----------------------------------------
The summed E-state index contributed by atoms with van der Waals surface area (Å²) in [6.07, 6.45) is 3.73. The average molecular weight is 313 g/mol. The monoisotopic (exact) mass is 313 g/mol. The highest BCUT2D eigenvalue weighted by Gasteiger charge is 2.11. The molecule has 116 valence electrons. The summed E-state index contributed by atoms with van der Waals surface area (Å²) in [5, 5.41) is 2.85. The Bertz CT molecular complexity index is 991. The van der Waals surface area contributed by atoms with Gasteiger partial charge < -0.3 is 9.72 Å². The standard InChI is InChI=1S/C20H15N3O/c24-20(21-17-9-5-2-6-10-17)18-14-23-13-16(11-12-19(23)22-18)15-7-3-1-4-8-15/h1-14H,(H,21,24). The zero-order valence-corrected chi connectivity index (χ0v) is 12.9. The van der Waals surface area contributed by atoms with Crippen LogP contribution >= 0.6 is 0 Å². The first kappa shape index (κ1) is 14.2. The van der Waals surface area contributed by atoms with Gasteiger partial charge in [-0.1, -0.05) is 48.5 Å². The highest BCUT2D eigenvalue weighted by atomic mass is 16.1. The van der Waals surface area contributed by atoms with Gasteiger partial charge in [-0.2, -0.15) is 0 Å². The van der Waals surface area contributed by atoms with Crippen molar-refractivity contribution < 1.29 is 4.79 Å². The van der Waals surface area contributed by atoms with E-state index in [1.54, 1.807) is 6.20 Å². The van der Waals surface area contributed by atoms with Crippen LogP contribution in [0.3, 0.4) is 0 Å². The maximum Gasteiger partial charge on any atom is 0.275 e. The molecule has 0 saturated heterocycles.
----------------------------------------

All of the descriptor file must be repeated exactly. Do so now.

The summed E-state index contributed by atoms with van der Waals surface area (Å²) in [6.07, 6.45) is 3.73. The average molecular weight is 313 g/mol. The monoisotopic (exact) mass is 313 g/mol. The highest BCUT2D eigenvalue weighted by Gasteiger charge is 2.11. The molecule has 116 valence electrons. The summed E-state index contributed by atoms with van der Waals surface area (Å²) in [5, 5.41) is 2.85. The Bertz CT molecular complexity index is 991. The van der Waals surface area contributed by atoms with Gasteiger partial charge < -0.3 is 9.72 Å². The standard InChI is InChI=1S/C20H15N3O/c24-20(21-17-9-5-2-6-10-17)18-14-23-13-16(11-12-19(23)22-18)15-7-3-1-4-8-15/h1-14H,(H,21,24). The zero-order valence-corrected chi connectivity index (χ0v) is 12.9. The van der Waals surface area contributed by atoms with Crippen LogP contribution >= 0.6 is 0 Å². The first kappa shape index (κ1) is 14.2. The van der Waals surface area contributed by atoms with Gasteiger partial charge in [-0.1, -0.05) is 48.5 Å². The highest BCUT2D eigenvalue weighted by atomic mass is 16.1. The van der Waals surface area contributed by atoms with Gasteiger partial charge in [-0.2, -0.15) is 0 Å². The van der Waals surface area contributed by atoms with Crippen molar-refractivity contribution < 1.29 is 4.79 Å². The van der Waals surface area contributed by atoms with E-state index in [1.54, 1.807) is 6.20 Å². The van der Waals surface area contributed by atoms with Crippen LogP contribution in [0.3, 0.4) is 0 Å². The maximum Gasteiger partial charge on any atom is 0.275 e. The molecule has 0 saturated heterocycles.